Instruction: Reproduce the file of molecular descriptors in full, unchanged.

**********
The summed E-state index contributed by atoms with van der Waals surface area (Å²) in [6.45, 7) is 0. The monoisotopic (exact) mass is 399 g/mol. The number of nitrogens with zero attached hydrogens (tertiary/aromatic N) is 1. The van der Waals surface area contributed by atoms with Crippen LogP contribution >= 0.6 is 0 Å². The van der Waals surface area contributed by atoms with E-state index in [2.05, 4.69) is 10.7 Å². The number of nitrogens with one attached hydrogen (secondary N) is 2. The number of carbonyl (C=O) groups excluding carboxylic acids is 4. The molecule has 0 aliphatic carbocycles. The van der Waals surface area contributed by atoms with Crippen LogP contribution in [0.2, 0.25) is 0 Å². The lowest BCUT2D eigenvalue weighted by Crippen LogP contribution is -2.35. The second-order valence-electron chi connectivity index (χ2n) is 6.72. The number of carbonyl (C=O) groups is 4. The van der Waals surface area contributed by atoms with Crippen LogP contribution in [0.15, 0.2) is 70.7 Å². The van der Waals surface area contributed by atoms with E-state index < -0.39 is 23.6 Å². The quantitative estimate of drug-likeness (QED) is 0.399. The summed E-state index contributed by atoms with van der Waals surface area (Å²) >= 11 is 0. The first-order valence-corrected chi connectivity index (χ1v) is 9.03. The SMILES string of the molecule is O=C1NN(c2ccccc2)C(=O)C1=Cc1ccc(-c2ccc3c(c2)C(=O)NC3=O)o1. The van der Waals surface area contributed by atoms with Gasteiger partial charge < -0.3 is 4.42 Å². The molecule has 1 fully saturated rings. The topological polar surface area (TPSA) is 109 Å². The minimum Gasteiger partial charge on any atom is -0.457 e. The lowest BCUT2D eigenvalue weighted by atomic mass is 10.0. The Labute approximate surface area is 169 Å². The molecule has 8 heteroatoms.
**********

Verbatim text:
The summed E-state index contributed by atoms with van der Waals surface area (Å²) in [6.45, 7) is 0. The monoisotopic (exact) mass is 399 g/mol. The number of nitrogens with zero attached hydrogens (tertiary/aromatic N) is 1. The van der Waals surface area contributed by atoms with Crippen LogP contribution >= 0.6 is 0 Å². The van der Waals surface area contributed by atoms with E-state index in [2.05, 4.69) is 10.7 Å². The number of nitrogens with one attached hydrogen (secondary N) is 2. The number of carbonyl (C=O) groups excluding carboxylic acids is 4. The molecule has 0 aliphatic carbocycles. The van der Waals surface area contributed by atoms with Crippen LogP contribution in [0.2, 0.25) is 0 Å². The lowest BCUT2D eigenvalue weighted by Crippen LogP contribution is -2.35. The second-order valence-electron chi connectivity index (χ2n) is 6.72. The number of carbonyl (C=O) groups is 4. The van der Waals surface area contributed by atoms with Crippen LogP contribution in [0.15, 0.2) is 70.7 Å². The van der Waals surface area contributed by atoms with E-state index < -0.39 is 23.6 Å². The quantitative estimate of drug-likeness (QED) is 0.399. The summed E-state index contributed by atoms with van der Waals surface area (Å²) >= 11 is 0. The first-order valence-corrected chi connectivity index (χ1v) is 9.03. The SMILES string of the molecule is O=C1NN(c2ccccc2)C(=O)C1=Cc1ccc(-c2ccc3c(c2)C(=O)NC3=O)o1. The van der Waals surface area contributed by atoms with Gasteiger partial charge < -0.3 is 4.42 Å². The molecule has 1 fully saturated rings. The topological polar surface area (TPSA) is 109 Å². The minimum Gasteiger partial charge on any atom is -0.457 e. The lowest BCUT2D eigenvalue weighted by atomic mass is 10.0. The Labute approximate surface area is 169 Å². The molecule has 8 heteroatoms.